1. What is EV68? Enterovirus 68 (EV68) is not a new virus, but over the past few years it has caused outbreaks of respiratory illness in the fall. These outbreaks are similar to what we see later in the year with influenza and RSV. What's different is that these outbreaks happen earlier in the fall and with a different virus.
2. Who does this virus infect? In the current outbreak, most patients are children under 16 with a prior history of asthma or wheezing. Symptoms include rapid onset of cough, wheezing and difficulty breathing. EV68 rarely causes fever. Most children with suspected EV68 infection respond quickly to supportive care that includes breathing treatments, such as inhalers prescribed by your doctor.
3. What should I look out for? If your child develops rapid onset of cough, wheezing or difficulty breathing, start your child's usual asthma rescue medications if he or she has them and make an appointment with your doctor. If your child has never wheezed before and seems to be wheezing now, call for an appointment. While most patients do not require hospitalization, children can develop symptoms rapidly, so a quick call or same day visit may be necessary.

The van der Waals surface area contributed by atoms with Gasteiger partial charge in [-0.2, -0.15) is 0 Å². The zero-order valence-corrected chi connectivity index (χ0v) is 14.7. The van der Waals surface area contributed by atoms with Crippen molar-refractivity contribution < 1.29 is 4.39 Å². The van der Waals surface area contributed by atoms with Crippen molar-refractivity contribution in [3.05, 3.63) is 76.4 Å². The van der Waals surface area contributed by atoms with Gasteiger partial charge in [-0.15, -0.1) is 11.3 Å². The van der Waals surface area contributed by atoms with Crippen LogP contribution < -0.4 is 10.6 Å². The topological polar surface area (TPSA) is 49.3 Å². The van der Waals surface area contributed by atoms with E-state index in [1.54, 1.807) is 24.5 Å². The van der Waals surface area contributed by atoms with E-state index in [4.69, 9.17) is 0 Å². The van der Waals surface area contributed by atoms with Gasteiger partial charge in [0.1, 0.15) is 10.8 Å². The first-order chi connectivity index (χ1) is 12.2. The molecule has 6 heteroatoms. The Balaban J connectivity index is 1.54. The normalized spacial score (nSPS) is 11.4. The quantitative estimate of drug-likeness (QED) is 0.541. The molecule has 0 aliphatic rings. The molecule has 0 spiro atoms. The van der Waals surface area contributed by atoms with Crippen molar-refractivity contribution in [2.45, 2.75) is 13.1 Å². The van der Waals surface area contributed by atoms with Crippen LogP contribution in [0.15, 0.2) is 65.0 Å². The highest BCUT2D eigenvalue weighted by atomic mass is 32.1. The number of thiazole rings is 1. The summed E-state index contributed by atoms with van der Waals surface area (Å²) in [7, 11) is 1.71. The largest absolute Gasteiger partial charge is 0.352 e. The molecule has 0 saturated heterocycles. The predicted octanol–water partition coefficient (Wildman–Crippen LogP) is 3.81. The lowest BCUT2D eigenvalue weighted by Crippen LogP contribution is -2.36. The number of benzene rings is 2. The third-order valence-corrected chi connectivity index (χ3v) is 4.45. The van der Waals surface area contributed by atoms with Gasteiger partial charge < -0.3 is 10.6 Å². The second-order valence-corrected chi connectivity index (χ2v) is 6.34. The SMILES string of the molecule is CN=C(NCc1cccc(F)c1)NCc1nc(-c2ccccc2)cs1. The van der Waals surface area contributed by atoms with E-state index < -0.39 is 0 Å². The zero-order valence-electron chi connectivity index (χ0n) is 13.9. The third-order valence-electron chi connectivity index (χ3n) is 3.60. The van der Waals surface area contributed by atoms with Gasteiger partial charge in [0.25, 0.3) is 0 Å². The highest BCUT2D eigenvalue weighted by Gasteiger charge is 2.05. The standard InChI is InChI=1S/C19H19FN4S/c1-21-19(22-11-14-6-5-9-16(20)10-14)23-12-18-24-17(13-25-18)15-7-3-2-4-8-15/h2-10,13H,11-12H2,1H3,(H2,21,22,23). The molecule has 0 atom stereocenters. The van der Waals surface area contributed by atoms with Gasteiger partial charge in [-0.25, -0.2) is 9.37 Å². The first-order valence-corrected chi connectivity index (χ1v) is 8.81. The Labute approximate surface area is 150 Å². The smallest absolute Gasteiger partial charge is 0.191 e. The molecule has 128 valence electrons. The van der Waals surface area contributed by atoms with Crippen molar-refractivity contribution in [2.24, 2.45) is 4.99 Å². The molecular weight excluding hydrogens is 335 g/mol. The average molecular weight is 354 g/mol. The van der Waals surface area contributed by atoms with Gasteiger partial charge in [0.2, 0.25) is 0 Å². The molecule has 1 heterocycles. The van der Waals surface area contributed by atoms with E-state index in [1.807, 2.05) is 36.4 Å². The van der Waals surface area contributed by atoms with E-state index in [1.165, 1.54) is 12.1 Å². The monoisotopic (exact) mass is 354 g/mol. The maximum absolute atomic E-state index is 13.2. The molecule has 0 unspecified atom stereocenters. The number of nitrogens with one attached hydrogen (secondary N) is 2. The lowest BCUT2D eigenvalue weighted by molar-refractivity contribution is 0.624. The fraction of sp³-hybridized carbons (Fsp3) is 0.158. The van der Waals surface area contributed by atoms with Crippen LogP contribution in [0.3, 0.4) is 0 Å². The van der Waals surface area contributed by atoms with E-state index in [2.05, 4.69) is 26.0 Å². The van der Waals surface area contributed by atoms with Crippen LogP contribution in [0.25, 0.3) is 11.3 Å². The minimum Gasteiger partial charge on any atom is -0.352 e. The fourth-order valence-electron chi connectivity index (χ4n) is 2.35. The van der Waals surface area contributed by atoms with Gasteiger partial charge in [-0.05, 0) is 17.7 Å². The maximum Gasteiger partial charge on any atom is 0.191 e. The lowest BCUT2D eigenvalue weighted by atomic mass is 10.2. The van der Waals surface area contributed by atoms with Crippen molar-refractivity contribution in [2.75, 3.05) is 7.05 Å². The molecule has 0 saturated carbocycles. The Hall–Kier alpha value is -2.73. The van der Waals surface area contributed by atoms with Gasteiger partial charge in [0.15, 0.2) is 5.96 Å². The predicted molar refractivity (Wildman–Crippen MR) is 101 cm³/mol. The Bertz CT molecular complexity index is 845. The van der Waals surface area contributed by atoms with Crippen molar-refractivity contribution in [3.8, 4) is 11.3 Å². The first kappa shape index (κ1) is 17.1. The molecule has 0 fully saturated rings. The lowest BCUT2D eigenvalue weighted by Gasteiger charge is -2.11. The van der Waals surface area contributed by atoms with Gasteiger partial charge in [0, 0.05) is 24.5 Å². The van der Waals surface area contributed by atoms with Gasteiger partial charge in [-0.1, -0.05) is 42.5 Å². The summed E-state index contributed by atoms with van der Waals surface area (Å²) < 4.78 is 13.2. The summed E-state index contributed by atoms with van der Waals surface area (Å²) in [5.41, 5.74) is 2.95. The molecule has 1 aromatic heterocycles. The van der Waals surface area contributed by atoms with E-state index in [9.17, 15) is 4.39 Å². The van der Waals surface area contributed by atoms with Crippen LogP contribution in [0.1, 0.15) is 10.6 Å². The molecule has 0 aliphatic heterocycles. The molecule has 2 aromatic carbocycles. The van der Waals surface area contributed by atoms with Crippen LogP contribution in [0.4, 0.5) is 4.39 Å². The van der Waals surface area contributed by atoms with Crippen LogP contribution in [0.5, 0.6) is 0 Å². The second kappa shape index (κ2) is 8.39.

4. Is there an antibiotic I can take or a vaccine? No, EV68 is a virus so antibiotics do not treat it and there are no currently available antiviral medications that treat EV68. There is also no vaccine. However, that does not mean that your child can't be treated. Children with severe respiratory distress can receive several forms of breathing treatments that reduce their symptoms and get them on the road to recovery.
5. Who should be tested for EV68? At this time, routine testing of patients with wheezing illnesses is not recommended. Patient with acute respiratory distress who are admitted to the hospital or ICU may be tested. Respiratory support should continue for other patients regardless of whether they have EV68 or another respiratory virus..
6. Are pregnant women at risk? Pregnant women have a greater chance of being infected if they do not have immunity (protection) from previous infection with EV68. However, most pregnant women who become infected will not get sick, or they will only have mild illness. Right now, there is no clear evidence that pregnant women with enterovirus infection will have severe complications, like miscarriage, stillbirth, or congenital defects. But, if a pregnant woman is infected shortly before delivery, she can pass the virus to her baby. These babies usually have only mild illness. In rare cases, they may have severe infection.